Larry Kudlow, President Trump’s chief economic adviser, expects Americans will see more benefits from the new tax law as the year progresses. Kudlow was adamant about his belief that the economy will grow at a solid 3% this year, and took exception to the figures put out by the Congressional Budget Office (CBO). While appearing on Fox News, Kudlow said the Congressional Budget Office has no idea how to measure the impact of tax cuts, and dismissed the CBO’s prediction that the tax cut bill would raise the debt by $1 trillion over a decade. As a stalwart anti-Keynesian, the pro-private sector economist stated, “Never believe the CBO. Very important. Never believe them.” Kudlow went on to say, “They’re always wrong, especially with regard to tax cuts, which they never score properly because they don’t understand the growth, the incentives and the encouragements to reward success.”
The tax benefits are just beginning Kudlow states. “”You’ve got child tax credits you’re doubling, the doubling of the standard deduction, you’ve got lower income tax rates, you’ve got lower business tax rates.” In addition, the administration will mandate a reduction in the amount of time and effort a tax return will take the average American to fill out. Perhaps not as little as mailing a postcard to the IRS, but definitely a more streamlined process.
According to a recent POLITICO poll, only one-quarter of registered voters told the pollsters they had noticed an increase in their take-home pay. Kudlow explains that this is because the tax cut will benefit businesses first, and workers next. “The biggest winner right now is business investment,” he said. “That is huge. Equipment, technology, software and so forth, factories. That’s where the real nuts and bolts of this thing, the incentives at a lower business tax rate, both large and small.”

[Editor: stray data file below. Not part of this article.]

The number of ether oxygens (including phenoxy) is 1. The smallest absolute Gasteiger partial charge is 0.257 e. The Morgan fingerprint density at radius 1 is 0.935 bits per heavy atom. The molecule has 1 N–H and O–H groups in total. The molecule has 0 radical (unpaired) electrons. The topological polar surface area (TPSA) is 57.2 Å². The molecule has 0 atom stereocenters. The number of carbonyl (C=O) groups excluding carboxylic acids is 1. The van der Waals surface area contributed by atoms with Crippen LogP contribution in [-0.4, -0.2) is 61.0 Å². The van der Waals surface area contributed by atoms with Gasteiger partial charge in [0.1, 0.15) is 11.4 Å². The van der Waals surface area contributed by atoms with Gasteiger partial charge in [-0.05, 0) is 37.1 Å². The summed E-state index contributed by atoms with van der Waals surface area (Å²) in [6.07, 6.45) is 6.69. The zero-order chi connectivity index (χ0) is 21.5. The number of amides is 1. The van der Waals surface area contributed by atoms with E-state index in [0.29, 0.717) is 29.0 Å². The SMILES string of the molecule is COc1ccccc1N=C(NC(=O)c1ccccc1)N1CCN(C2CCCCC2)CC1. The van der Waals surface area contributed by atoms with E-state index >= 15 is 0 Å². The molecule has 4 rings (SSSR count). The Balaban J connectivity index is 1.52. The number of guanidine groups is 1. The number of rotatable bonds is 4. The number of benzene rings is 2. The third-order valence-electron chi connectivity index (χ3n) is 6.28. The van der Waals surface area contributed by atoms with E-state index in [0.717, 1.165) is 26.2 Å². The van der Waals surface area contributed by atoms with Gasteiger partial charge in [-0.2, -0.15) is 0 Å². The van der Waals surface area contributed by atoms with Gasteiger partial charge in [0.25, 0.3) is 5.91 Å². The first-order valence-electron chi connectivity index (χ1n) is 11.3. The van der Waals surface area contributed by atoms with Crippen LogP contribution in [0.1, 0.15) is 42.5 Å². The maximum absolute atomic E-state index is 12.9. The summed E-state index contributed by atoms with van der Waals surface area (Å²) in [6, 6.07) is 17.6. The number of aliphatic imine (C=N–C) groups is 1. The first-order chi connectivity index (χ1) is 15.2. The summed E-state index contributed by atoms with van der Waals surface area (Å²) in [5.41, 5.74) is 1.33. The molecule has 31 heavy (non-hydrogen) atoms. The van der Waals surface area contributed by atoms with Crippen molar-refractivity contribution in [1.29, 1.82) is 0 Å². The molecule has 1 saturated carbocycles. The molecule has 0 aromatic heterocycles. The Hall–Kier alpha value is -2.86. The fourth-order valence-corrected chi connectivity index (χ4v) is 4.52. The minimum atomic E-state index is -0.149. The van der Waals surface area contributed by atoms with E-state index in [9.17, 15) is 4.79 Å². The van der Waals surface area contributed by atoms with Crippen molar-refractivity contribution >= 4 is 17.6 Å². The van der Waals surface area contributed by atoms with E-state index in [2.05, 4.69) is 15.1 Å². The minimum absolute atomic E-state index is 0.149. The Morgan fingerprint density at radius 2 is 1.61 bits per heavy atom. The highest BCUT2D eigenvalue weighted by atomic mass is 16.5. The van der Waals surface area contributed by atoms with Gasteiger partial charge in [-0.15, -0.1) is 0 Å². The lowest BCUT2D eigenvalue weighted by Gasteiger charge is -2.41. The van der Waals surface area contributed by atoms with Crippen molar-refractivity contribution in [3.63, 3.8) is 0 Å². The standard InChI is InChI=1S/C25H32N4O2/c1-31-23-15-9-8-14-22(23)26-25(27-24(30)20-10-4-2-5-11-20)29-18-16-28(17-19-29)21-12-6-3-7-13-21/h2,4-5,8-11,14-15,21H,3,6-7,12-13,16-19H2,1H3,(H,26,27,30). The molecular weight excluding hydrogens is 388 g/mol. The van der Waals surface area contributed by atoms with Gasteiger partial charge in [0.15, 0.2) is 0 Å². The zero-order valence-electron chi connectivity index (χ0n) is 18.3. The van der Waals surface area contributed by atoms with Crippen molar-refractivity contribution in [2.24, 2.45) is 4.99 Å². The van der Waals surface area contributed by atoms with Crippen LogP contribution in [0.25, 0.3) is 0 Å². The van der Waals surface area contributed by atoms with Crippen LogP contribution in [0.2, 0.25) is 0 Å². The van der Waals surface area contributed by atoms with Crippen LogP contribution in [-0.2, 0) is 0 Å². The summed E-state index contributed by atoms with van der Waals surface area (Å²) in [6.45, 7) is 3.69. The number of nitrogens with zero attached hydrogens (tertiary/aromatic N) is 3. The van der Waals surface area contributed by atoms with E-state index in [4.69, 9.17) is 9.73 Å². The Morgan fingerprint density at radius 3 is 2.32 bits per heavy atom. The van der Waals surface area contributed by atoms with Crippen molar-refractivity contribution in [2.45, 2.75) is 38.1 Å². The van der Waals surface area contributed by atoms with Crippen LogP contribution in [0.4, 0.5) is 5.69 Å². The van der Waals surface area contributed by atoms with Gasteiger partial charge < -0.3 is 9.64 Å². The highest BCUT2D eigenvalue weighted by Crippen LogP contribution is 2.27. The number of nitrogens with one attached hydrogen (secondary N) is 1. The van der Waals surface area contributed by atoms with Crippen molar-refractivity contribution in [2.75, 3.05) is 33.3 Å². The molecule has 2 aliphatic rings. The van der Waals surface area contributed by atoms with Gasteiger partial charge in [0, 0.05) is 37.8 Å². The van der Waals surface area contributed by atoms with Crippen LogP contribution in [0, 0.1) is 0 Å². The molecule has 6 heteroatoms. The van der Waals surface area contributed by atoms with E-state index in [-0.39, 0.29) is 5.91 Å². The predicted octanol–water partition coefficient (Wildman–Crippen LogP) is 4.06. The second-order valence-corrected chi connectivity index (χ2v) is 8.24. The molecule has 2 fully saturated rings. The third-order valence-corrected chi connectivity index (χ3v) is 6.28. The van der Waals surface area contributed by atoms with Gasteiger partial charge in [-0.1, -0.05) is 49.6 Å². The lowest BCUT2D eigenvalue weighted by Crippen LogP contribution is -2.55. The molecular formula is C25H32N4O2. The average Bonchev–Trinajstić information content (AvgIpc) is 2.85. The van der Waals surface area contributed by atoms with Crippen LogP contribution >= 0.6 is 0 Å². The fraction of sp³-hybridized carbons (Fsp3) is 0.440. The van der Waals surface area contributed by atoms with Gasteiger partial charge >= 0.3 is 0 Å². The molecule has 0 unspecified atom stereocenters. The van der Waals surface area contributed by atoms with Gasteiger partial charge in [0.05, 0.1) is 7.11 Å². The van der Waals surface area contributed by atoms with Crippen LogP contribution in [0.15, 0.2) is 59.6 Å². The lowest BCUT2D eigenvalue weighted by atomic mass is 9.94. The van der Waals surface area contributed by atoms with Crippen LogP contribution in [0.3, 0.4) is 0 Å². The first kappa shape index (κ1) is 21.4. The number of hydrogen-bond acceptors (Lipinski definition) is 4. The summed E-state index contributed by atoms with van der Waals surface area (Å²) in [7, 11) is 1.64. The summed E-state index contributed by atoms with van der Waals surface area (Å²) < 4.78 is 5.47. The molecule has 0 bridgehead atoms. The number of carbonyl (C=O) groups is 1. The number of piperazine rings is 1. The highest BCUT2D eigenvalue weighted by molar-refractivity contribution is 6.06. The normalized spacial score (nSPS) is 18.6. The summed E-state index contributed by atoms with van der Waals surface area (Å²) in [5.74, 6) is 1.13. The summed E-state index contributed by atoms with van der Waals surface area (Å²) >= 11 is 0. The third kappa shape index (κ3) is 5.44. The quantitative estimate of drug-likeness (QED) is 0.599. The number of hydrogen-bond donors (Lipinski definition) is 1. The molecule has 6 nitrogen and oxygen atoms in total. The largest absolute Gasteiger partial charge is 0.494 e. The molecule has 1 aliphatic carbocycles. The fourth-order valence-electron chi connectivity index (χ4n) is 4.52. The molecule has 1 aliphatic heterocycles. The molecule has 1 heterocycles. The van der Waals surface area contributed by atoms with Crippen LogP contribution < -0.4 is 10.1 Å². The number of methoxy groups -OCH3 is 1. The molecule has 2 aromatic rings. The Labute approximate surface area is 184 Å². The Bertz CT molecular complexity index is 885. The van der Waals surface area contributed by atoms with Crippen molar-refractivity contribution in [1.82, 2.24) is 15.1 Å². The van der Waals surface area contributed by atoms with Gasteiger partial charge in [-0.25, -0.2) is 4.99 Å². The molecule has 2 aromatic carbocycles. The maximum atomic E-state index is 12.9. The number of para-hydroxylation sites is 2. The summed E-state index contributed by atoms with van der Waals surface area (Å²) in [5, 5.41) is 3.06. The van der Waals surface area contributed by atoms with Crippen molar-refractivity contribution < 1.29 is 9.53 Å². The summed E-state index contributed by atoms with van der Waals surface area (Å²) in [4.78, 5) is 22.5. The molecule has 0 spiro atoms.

That gives us some insight into possible government revenues for the next few years. However, income is only half of the equation. Expenses need to be analyzed to determine whether we have a surplus or a deficit. White House’s from George W. Bush, through Obama, and on to the recent budget signed by Trump, have been spending like drunken sailors on leave. By 2022, federal deficits will top 5% of GDP, something that happened only once between World War II and President Obama’s terms in office. According to Investor’s Business Daily, spending is on track to climb even faster — going from 20.6% of GDP this year to 23.6% by 2028.
Kudlow and the Trump administration have been rallying around these increased growth numbers as we head into the mid-term elections. However, someone might want to tell the alleged fiscal conservatives in Congress that if they can’t get control of spending today, it’s a virtual certainty that they will end up agreeing to a deficit-cutting tax hike in the future.
Kudlow insists that the recent saber rattling on tariffs between China and the U.S. are merely precursors to discussion. Kudlow sees the situation as more of a “trade dispute” than a “trade war,” which he believes can be negotiated out by both parties.